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Exclusive: SF Mayor Gavin Newsom Asked Court to Delay Prop 8 Ruling

Confidential sources close to San Francisco City Hall told Towleroad's Corey Johnson that the California Supreme Court was prepared to release its opinion on Proposition 8 tomorrow, but decided to delay the ruling after a call from Mayor Gavin Newsom.

Newsom"Newsom reached out to the Supreme Court and asked them to hold off releasing their decision so it did not coincide with the White Night riots," said our source.

As mentioned earlier, a ruling Thursday would have fallen on the 30th anniversary of the San Francisco riots, which were set off when the court handed down the most lenient decision possible (voluntary manslaughter) against Dan White for the murders of supervisor Harvey Milk and Mayor George Moscone. The ensuing riots in San Francisco on May 21, 1979 caused hundreds of thousands of dollars in damage.

UPDATE: Towleroad received this tip from a highly credible source who did the interview on the condition that they remain anonymous. We have been working to get additional sources.

Gavin Newsom's office has issued a release denying the story.

San Francisco Supervisor Bevan Dufty spoke with Towleroad late this afternoon, saying he doubted the claims. Said Dufty: "It is implausible if not impossible to imagine that the Mayor could reach out to the California Supreme Court. Any thinking person would know that he would be radioactive to the justices given his leadership on the issue. His father is a retired federal judge. The Mayor's courage on this issue is unimpeachable. He would not intrude in what we've been waiting for."

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  1. Ralph, Smalph. Disagree with me all you want, but I won’t allow you to hysterically misquote and misrepresent me, because of some ongoing ‘hate the message-shoot the messenger” axe you have to grind. What I did write:

    “It's not like there are that many people gays [sic] still alive in SF that remember the riots AND would also be motivated to act ANY WORSE after a negative decision tomorrow than they would the next scheduled announcement day.”

    Never came close to saying everyone alive then had died. But I do challenge your implied assumption about the ubiquitous of awareness of it among those alive then, and the “ready to rumble” mindset of those now in their late 50s and above. And there’s no reason to believe those who are will be no less motivated any other night. It’s not like there have been banners up all month across Castro street, stories on the SF news every night, “White Night is coming! White Night is coming!” or that Cliff's Hardware has been advertising a sale on Molotov Cocktails.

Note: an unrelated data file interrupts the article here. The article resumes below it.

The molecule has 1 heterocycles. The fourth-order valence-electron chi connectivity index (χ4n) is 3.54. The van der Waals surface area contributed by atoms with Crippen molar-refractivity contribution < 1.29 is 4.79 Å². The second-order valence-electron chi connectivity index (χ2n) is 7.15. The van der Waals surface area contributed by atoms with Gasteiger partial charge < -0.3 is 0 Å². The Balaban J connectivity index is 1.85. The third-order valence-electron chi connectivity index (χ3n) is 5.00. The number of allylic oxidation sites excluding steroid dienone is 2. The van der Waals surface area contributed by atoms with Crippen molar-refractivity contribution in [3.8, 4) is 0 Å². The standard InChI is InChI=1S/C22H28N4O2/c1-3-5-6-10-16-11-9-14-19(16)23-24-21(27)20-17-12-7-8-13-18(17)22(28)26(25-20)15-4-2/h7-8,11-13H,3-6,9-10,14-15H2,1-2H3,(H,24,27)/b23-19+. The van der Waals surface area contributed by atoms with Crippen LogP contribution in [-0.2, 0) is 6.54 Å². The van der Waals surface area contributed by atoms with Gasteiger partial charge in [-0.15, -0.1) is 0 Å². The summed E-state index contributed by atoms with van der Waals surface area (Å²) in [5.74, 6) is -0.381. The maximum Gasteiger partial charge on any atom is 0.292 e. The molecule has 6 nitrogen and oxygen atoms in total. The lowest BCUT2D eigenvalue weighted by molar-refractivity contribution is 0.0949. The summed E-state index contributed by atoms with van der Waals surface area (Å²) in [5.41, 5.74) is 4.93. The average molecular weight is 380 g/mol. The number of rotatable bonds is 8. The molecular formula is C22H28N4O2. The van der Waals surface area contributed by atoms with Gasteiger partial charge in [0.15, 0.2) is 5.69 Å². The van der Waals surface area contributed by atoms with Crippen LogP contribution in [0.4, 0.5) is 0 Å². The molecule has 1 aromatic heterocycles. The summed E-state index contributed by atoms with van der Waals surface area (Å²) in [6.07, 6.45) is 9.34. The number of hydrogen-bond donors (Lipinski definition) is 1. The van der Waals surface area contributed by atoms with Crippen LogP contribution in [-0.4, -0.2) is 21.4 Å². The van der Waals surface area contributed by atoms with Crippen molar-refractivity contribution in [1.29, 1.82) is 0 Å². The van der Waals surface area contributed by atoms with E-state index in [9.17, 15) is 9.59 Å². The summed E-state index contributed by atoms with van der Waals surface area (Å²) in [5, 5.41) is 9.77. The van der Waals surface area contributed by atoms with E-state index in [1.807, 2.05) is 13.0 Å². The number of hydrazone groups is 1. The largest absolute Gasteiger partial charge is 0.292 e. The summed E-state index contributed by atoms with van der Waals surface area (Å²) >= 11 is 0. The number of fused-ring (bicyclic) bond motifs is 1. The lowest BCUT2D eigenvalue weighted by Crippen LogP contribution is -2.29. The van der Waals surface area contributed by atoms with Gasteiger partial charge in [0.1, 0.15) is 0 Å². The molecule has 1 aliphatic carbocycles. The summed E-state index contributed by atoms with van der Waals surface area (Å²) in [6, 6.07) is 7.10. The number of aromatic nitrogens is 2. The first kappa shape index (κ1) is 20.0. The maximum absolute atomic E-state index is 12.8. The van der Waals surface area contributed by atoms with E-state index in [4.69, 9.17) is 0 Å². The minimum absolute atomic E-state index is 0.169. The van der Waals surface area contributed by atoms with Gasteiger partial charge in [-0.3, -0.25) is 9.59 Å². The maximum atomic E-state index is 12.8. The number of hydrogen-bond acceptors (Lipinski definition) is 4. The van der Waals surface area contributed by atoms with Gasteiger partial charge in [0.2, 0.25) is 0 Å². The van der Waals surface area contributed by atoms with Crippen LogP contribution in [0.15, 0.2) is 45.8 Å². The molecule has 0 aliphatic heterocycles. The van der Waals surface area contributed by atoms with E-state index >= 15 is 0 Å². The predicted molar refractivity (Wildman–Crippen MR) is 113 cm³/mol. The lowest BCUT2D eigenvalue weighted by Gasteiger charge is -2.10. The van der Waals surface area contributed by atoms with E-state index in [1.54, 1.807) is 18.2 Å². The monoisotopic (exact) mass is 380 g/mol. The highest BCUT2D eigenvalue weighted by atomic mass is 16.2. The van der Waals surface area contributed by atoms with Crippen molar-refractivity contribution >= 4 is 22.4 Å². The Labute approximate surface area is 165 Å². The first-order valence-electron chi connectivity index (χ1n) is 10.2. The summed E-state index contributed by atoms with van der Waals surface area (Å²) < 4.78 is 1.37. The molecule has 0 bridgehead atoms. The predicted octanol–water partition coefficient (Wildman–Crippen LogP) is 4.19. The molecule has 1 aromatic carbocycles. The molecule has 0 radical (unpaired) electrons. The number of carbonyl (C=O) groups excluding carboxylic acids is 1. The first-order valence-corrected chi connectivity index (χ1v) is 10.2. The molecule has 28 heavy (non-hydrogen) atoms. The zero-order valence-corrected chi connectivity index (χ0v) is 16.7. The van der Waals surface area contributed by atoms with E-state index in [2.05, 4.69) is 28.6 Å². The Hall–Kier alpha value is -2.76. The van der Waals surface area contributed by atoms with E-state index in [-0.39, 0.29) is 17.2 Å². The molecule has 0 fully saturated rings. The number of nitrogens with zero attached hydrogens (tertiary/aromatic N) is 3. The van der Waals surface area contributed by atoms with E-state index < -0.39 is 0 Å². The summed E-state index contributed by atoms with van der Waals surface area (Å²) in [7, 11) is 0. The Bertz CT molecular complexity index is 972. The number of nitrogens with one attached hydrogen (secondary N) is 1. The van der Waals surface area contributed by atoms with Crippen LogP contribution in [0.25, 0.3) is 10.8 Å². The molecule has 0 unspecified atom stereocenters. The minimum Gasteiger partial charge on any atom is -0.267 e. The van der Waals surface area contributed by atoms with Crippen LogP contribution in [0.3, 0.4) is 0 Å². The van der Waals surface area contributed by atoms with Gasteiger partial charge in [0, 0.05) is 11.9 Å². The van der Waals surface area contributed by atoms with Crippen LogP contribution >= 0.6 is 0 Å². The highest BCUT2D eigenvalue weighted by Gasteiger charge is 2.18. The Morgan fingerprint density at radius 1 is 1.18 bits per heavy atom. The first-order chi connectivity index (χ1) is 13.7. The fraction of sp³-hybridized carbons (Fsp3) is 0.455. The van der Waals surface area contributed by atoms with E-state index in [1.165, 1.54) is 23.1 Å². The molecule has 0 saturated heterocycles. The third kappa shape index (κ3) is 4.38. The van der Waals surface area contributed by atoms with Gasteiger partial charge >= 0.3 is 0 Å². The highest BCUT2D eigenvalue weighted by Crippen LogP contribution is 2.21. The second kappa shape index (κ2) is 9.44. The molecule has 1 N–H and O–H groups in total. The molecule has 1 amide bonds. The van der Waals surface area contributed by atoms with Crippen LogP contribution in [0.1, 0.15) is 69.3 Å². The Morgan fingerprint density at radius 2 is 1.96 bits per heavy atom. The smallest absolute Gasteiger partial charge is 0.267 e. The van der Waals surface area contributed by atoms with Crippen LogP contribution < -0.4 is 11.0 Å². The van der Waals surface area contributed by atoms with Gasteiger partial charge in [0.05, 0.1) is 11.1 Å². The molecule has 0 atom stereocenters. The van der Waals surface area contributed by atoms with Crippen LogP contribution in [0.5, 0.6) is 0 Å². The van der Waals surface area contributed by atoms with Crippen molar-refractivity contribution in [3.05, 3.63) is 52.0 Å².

Every time I’ve seen the White Night Riot [singular] mentioned here and elsewhere, the majority of posters act as if they’ve never heard of it. Many probably because they weren’t “14” or whatever age of understanding in 1978; others because it has been virtually and intentionally buried by most gay historians, if they heard about it at all after the Bay Area pansyniks and dykeniks of the time quickly buried it under their prissy pacifist meltdown.

    I know that because I have read a great deal of gay histories that have been published since I was there that night myself, was clubbed in the back by a police officer at City Hall, watched the Police Riot of revenge in the Castro later that night from the roof of my apartment building at 18th & Castro. I remember Sally Gearhart, admirable in other ways, clucking, “We must not be violent. We must not even talk about it. Even think about it.” And, when I heard Holly Near bleating from the platform set up in front of the Castro Theatre for Harvey’s birthday celebration the next night,

    “We are a GENTLE angry people
    Singing, singing for our lives
    We are a land of many colors...
    We are an anti-nuclear people...
    We are gay and straight together...
    We are a PEACEFUL, loving people...”

    I wanted to beat her with her own guitar.

    And I wish the person who perceives that "the nation" knew about it and "stereotypes were immediately shattered" was right, but he's not. If he were, we wouldn't still be second class citizens 31 years later, weeping with gratitude whenever Massa Obama even says the word "Gay."

    The majority who weren’t here then, or who don’t know someone who was, IF they know about it at all, know about it primarily from the documentary, “The Times of Harvey Milk.” Van Sant, curiously and indefensibly, left it out of his biopic, thus contributing the perception you see everywhere that Harvey would want us to just be holding candlelight vigils and hugging Mormons now.